Catastrophe bonds broke a record during the first half of the year with about $8.5 billion of new securities issued, according to a report from Swiss Re AG.

The insurance-linked securities market could end up with more than $10 billion in issuance for the full year, the reinsurer said in a report released Wednesday. The market was helped in part by older securities that matured and gave investors more money to put back to work, as well as demand from those seeking to diversify risks, according to Swiss Re's Judy Klugman.

The performance through June of the catastrophe-bond market, which can help provide capital for risks from natural disasters like hurricanes, topped a previous half-year record of $8.4 billion of issuances in 2017. It has grown in popularity in recent years as investors hunt for unique assets. Some of the bonds issued during the first half half covered risks such as California earthquakes as well as windstorms and wildfires.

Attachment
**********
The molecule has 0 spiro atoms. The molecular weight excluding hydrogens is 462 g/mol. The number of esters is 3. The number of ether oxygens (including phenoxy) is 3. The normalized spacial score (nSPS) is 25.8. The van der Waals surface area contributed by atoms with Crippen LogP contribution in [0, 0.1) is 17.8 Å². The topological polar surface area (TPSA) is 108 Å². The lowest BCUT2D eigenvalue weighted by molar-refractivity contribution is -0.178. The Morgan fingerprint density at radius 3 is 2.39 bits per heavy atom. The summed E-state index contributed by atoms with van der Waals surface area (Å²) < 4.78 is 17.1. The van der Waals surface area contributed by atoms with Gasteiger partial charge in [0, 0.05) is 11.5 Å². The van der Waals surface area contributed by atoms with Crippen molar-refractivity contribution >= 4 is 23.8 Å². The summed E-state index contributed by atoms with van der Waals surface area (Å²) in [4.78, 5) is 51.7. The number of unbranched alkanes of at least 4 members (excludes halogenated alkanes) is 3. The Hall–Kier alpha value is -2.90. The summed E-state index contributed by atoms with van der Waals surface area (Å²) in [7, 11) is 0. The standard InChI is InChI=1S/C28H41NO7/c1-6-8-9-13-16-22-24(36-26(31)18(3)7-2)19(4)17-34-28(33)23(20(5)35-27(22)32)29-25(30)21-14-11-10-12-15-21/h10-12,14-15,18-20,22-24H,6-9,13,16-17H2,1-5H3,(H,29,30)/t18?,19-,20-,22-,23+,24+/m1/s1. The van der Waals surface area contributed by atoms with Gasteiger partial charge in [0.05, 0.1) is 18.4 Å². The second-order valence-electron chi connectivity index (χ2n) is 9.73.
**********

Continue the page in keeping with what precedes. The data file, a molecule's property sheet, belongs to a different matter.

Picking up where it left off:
"Adding these types of risk to your overall fixed income portfolio is diversifying to the rest of your assets," Klugman, global head of sales for Swiss Re Capital Markets, said in an interview. "If the financial markets are depressed, that doesn't mean the likelihood of a California earthquake is any greater."

Pandemic risk could grow in popularity for these types of bonds, according to Swiss Re. While securities have covered that risk in the market before, the reinsurer is "optimistic" that it will be an area of growth in the coming years.

Source: Bloomberg